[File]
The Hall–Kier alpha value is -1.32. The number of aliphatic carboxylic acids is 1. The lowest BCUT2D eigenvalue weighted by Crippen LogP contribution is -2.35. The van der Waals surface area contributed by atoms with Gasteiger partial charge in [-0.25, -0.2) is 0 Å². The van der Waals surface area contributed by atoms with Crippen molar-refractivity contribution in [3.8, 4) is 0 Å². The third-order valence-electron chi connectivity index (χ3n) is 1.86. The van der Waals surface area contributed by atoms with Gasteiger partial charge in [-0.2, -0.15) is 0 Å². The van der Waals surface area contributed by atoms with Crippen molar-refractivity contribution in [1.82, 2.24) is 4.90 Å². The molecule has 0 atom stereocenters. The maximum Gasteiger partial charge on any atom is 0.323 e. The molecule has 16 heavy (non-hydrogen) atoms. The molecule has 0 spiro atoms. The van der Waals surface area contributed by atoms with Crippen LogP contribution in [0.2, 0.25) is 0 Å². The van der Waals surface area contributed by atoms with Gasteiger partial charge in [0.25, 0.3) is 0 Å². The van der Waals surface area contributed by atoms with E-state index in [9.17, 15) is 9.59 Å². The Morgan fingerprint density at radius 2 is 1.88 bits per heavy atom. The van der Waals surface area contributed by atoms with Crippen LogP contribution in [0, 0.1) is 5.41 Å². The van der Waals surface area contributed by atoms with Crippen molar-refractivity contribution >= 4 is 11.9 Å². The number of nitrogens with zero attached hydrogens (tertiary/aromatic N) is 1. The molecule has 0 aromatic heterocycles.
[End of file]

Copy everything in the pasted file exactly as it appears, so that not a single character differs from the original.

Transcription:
The Hall–Kier alpha value is -1.32. The number of aliphatic carboxylic acids is 1. The lowest BCUT2D eigenvalue weighted by Crippen LogP contribution is -2.35. The van der Waals surface area contributed by atoms with Gasteiger partial charge in [-0.25, -0.2) is 0 Å². The van der Waals surface area contributed by atoms with Crippen molar-refractivity contribution in [3.8, 4) is 0 Å². The third-order valence-electron chi connectivity index (χ3n) is 1.86. The van der Waals surface area contributed by atoms with Gasteiger partial charge in [-0.2, -0.15) is 0 Å². The van der Waals surface area contributed by atoms with Crippen molar-refractivity contribution in [1.82, 2.24) is 4.90 Å². The molecule has 0 atom stereocenters. The maximum Gasteiger partial charge on any atom is 0.323 e. The molecule has 16 heavy (non-hydrogen) atoms. The molecule has 0 spiro atoms. The van der Waals surface area contributed by atoms with Crippen LogP contribution in [0.2, 0.25) is 0 Å². The van der Waals surface area contributed by atoms with Gasteiger partial charge in [0.25, 0.3) is 0 Å². The van der Waals surface area contributed by atoms with E-state index in [9.17, 15) is 9.59 Å². The Morgan fingerprint density at radius 2 is 1.88 bits per heavy atom. The van der Waals surface area contributed by atoms with Crippen LogP contribution in [0, 0.1) is 5.41 Å². The van der Waals surface area contributed by atoms with Crippen molar-refractivity contribution >= 4 is 11.9 Å². The number of nitrogens with zero attached hydrogens (tertiary/aromatic N) is 1. The molecule has 0 aromatic heterocycles.